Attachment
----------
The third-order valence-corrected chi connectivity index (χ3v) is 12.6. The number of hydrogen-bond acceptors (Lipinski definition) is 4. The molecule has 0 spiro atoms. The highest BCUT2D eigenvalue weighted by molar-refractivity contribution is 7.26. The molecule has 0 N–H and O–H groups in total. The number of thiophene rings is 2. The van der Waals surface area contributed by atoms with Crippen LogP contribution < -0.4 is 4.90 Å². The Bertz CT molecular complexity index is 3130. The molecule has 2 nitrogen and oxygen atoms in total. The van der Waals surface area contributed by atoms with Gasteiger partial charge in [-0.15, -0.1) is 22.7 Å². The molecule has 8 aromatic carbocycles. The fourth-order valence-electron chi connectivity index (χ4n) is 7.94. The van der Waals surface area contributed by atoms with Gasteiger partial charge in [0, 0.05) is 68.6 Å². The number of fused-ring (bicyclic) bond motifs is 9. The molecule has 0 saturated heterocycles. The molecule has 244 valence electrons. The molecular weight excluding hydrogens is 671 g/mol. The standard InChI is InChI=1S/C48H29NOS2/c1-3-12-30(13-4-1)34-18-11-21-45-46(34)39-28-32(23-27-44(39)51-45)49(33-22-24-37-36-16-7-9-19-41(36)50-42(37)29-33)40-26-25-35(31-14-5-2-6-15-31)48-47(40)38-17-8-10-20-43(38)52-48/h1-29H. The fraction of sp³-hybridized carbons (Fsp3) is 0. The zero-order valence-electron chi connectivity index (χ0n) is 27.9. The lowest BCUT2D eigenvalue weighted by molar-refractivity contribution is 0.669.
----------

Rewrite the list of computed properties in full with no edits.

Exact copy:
The third-order valence-corrected chi connectivity index (χ3v) is 12.6. The number of hydrogen-bond acceptors (Lipinski definition) is 4. The molecule has 0 spiro atoms. The highest BCUT2D eigenvalue weighted by molar-refractivity contribution is 7.26. The molecule has 0 N–H and O–H groups in total. The number of thiophene rings is 2. The van der Waals surface area contributed by atoms with Crippen LogP contribution < -0.4 is 4.90 Å². The Bertz CT molecular complexity index is 3130. The molecule has 2 nitrogen and oxygen atoms in total. The van der Waals surface area contributed by atoms with Gasteiger partial charge in [-0.15, -0.1) is 22.7 Å². The molecule has 8 aromatic carbocycles. The fourth-order valence-electron chi connectivity index (χ4n) is 7.94. The van der Waals surface area contributed by atoms with Gasteiger partial charge in [0, 0.05) is 68.6 Å². The number of fused-ring (bicyclic) bond motifs is 9. The molecule has 0 saturated heterocycles. The molecule has 244 valence electrons. The molecular weight excluding hydrogens is 671 g/mol. The standard InChI is InChI=1S/C48H29NOS2/c1-3-12-30(13-4-1)34-18-11-21-45-46(34)39-28-32(23-27-44(39)51-45)49(33-22-24-37-36-16-7-9-19-41(36)50-42(37)29-33)40-26-25-35(31-14-5-2-6-15-31)48-47(40)38-17-8-10-20-43(38)52-48/h1-29H. The fraction of sp³-hybridized carbons (Fsp3) is 0. The zero-order valence-electron chi connectivity index (χ0n) is 27.9. The lowest BCUT2D eigenvalue weighted by molar-refractivity contribution is 0.669.